In sum, the Court finds that it has jurisdiction to consider the merits of 1) Plaintiff's claims under 42 U.S.C. § 1983 against the individual defendants in their individual capacities; 2) Plaintiff's claims under 42 U.S.C. § 1985(3) against the individual defendants in their individual capacities; 3) Plaintiff's claims under Title VII of the Civil Rights Act of 1964 against the NMHRCA; 4) Plaintiff's claims under the New Mexico Constitution against all defendants.

II. Plaintiff's First Amendment Retaliation Claim

Plaintiff alleges that she was terminated in retaliation for her First Amendment protected activity of reporting Abeyta's sexually harassing behavior. Generally, "[a]ny form of official retaliation for exercising one's freedom of speech . . . constitutes an infringement of that freedom." Worrell v. Henry, 219 F.3d 1197, 1212 (10th Cir. 2000).

While the conduct described in Plaintiff's Complaint may very well state a claim of retaliation under Title VII, Plaintiff clearly indicates that her retaliation claim is based on her First Amendment protected activity. Accordingly, the Court will only assess the claim as First Amendment retaliation.

When assessing a First Amendment retaliation claim against an employer, the Tenth Circuit applies a four-part test derived from Pickering v. Board of Education, 391 U.S. 563 (1968). See Lybrook v. Farmington Mun. Sch., 232 F.3d 1334, 1338 (10th Cir. 2000). Under that test, the court must first determine whether the employee has engaged in speech that involves a matter of public concern. See, e.g., Dill v. City of Edmond, 155 F.3d 1193, 1201 (10th Cir. 1998). Second, if the employee has engaged in such speech, the court then balances the employee's interest in commenting upon those matters of public concern against the state's interest, as an employer, in promoting the efficiency of the public services it performs through its employees." Id. Third, if the balance "tips in favor of the employee, the employee must then show that the speech was a substantial or motivating factor in the detrimental employment decision." Id. at 1201-02. Fourth, if the plaintiff establishes that speech was such a substantial or motivating factor, the employer is given the opportunity to demonstrate that it would have taken the same action against the employee even in the absence of the protected speech. Id. at 1202.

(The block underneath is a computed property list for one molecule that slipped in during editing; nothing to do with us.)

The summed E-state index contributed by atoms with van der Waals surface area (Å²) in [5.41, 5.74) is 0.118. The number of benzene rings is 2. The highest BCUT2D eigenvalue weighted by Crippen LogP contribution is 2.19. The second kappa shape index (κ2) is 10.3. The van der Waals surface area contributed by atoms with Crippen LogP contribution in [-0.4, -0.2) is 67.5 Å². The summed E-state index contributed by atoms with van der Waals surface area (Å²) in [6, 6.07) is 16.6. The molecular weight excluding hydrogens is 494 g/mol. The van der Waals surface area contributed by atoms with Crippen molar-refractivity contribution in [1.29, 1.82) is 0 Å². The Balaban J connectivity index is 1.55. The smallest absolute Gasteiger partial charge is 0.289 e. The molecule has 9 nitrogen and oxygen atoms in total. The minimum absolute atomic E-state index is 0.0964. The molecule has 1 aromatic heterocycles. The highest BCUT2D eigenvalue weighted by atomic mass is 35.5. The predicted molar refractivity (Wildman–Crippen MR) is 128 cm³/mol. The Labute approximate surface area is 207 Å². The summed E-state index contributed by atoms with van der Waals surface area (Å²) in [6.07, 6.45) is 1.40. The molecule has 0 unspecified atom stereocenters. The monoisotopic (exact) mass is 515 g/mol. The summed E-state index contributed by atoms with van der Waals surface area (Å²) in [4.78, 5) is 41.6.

To be protected as speech on a matter of public concern, speech must do more than "merely relate generally to a matter of public interest but must be sufficiently informative to be helpful to the public in evaluating the conduct of government." Moore v. City of Wynnewood, 57 F.3d 924, 932 (10th Cir. 1995); Wilson v. City of Littleton, Colo., 732 F.2d 765, 768 (10th Cir. 1984). Accordingly, the speech must be more than simply on a topic that might generally interest the public. Instead, the statements on the topic must themselves be of public concern. Koch v. City of Hutchinson, 847 F.2d 1436, 1445 (10th Cir. 1988).

The Tenth Circuit has generally found that an employee's complaint to an employer regarding sexual harassment against that employee is not speech on a matter of public concern. See, e.g., David v. City and County of Denver, 101 F.3d 1344, 1356 (10th Cir. 1996) (police officer's administrative complaints and letter to city attorney alleging sexual harassment by fellow officers did not address matters of public concern); Woodward v. City of Worland, 977 F.2d 1392, 1403 (10th Cir. 1992) (employees of county sheriff's department alleged that their supervisors and co-employees had retaliated against them after they filed formal sexual harassment complaints against a police officer addressed personal matters, not matters of public concern); McCall v. Board of Com'rs of County of Shawnee, KS, 291 F. Supp.2d 1216, 1227-28 (D.Kan. 2003) (finding that employee's allegations regarding harassment against her and absent allegations regarding harassment involving other did not involve matter of public concern).

When examining whether speech involves a matter of public concern, the place of the speech is not determinative. See Givhan v. Western Line Consol. School Dist., 439 U.S. 410, 415-16 (1979) (holding First Amendment protection applies when a public employee arranges to communicate privately with employer rather than express his view publicly). Courts do, however, focus on the motive of the speaker. See Workman v. Jordan, 32 F.3d 475, 483 (10th Cir. 1994) ("The court will also consider the motive of the speaker to learn if the speech was calculated to redress personal grievances or to address a broader public purpose."); Starrett v. Wadley, 876 F.2d 808 (10th Cir. 1989) (female county employee's complaints about male supervisor's alcohol problems were matters of public concern where she testified that her motive in speaking out about supervisor's drinking problems was not purely personal but stemmed from her concerns as member of community).

Here, Plaintiff's motive in reporting Abeyta's harassing conduct is not entirely clear; however, it is undisputed that she was not raising the issue of sexual harassment out of a concern for the public. She explicitly asked that no actions be taken against Abeyta because the harassment of her had ended. In addition, she asked that her complaints be kept entirely confidential and be reported no further than the Deputy Director she told. Plaintiff stated that she would only make a formal complaint if something happened in the future. Nothing in Plaintiff's actions or statements indicates an attempt to raise a matter of public concern; instead she was simply reporting harassment against her. As a result, under the applicable Tenth Circuit case law, Plaintiff's statements were "personal matters," not "matters of public concern."